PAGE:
FCA under pressure to explain its green light to the rescue plan of the subprime lender | Executive compensation and bonuses

City watchdog is under pressure from multi-party MPs to explain why it is allowing risk lender Amigo to go ahead with a bailout which will cap compensation payments for nearly a million customers, while giving executives the opportunity to earn £ 7million in long-term bonuses.

Ghost Town Minister Pat McFadden and Conservative-led Treasury Committee chief Mel Stride said the Financial conduct authority had questions to answer about how he regulated companies like Amigo and whether he was fulfilling his obligation to protect consumers.

The FCA – which has been responsible for regulating high-cost lenders since 2014 – has confirmed it will not intervene in the program, which is expected to be approved by a High Court judge on Tuesday. The proposal will then be submitted to borrowers for a vote.

McFadden warned that other expensive lenders could profit from the FCA’s lack of action. “If Amigo is able to avoid repair payments through this mechanism, there is a risk that it will set a precedent for other companies in a similar position,” said McFadden. “And of course, people will be appalled if ordinary borrowers run out of cash, while those at the top of the business receive large payments.”

The consumer credit division of home lender Provident Financial has already offered a deal similar to Amigo’s, and other high-cost lenders struggling to cope with compensation claims may follow suit.

“There have been several recent examples where people have financially lost FCA-supervised businesses,” McFadden said. “The FCA needs to look at how it oversees businesses and determine if the right protections are in place for consumers and investors.”

Concerns over Amigo will add to growing frustrations over FCA’s failure to prevent further crises in the city, including the collapse of Neil Woodford’s investment fund and the London Capital & Finance’s £ 236million implosion, which ended in a reprimand from the regulator by a former appeals judge for failing to act in time to protect savers.

Typically, borrowers who have had badly sold loans that they cannot afford are offered a 100% refund of the interest paid, plus an additional interest rate on those fees. Amigo loans are worth up to £ 10,000, are repaid over a number of years, and carry a rate of around 49.9% APR, meaning customers can be reimbursed for money important.

However, Amigo struggles to keep up with the flood of successful complaints filed with the Financial Ombudsman Service (FOS), and therefore offers a program that remuneration capped between 10% and 23% of what would otherwise have been due, if not less. Amigo also plans to reduce outstanding balances for applicants who still have not paid off their loans.

Customers who borrowed loans before December 21, 2020 will not be able to file claims through the FOS if the program is approved.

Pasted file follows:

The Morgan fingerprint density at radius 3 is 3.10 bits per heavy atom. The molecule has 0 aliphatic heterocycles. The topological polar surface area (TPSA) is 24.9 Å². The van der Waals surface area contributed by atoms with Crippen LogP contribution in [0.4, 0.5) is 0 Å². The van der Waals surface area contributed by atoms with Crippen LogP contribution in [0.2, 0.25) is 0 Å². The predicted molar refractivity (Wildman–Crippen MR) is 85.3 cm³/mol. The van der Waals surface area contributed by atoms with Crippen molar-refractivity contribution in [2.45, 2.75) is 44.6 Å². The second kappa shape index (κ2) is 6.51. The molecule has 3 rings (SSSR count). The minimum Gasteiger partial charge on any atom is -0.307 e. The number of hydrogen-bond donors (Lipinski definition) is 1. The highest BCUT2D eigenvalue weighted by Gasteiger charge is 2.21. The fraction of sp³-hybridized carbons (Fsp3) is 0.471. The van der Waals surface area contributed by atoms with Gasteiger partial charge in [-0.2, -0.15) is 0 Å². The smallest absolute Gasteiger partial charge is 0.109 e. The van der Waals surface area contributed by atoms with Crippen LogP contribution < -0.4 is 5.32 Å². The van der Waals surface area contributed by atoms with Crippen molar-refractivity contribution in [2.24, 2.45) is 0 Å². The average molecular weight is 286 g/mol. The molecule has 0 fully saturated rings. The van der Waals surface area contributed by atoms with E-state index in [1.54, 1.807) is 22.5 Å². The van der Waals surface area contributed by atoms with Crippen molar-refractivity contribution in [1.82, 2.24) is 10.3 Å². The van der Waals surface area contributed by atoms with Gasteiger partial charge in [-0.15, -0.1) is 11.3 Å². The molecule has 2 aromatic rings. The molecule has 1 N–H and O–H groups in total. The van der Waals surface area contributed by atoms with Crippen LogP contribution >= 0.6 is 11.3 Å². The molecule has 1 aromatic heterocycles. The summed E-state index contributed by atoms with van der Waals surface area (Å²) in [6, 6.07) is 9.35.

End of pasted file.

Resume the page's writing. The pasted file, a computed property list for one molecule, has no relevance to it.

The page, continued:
Meanwhile, five of Amigo’s executives have stock options through their long-term bonus program that could be worth £ 7.3million in five years if the stock price of the company is increasing, as expected, thanks to the agreement.

The company argues that it could collapse into administration if the program is blocked.

Stride said the FCA would face tough questions from MPs if the program went ahead. “Any situation in which directors could receive bonuses based on a reduction in fair and reasonable compensation to consumers would clearly be of significant concern,” Stride said.

“I have no doubt that the Treasury Committee will have questions on this subject for the FCA on our next visit,” he added.

The regulator told Amigo it does not support the program and is concerned about how Amigo plans to assess the abuse allegations. He also opposes Amigo’s plans to pay much less to borrowers who could have received larger payments by complaining to the FOS.

However, an FCA spokesperson said the decision to approve the program rests with the court and the borrowers, rather than the regulator. The FCA said it was working “intensively” with companies ahead of court hearings “to try to achieve the fairest outcome for consumers” and would ensure that the program works as intended. it is approved.

“We appreciate in this case that people feel that they are entitled to a full remedy. However, the alternative to any plan of arrangement can be insolvency, which will likely result in consumers receiving very little or nothing, which we must be very careful about, ”added the spokesperson for the company. FCA.

But Amigo chief executive Gary Jennison stressed that the program was the “only real option” for clients hoping to receive cash compensation, and that Amigo’s potential collapse would only lead clients to further disruption. less reputable lenders.

He said the new management team was focused on turning Amigo around and solving “problems of the past” by ensuring that 15% of the profits were spent on the program over the next four years, in addition to ‘a compensation pot worth up to £ 35million.

“Since it is in their best interests and the real alternative is insolvency, we strongly encourage our 700,000 former clients and 300,000 current clients to vote for their money and support the program,” added Jennison.

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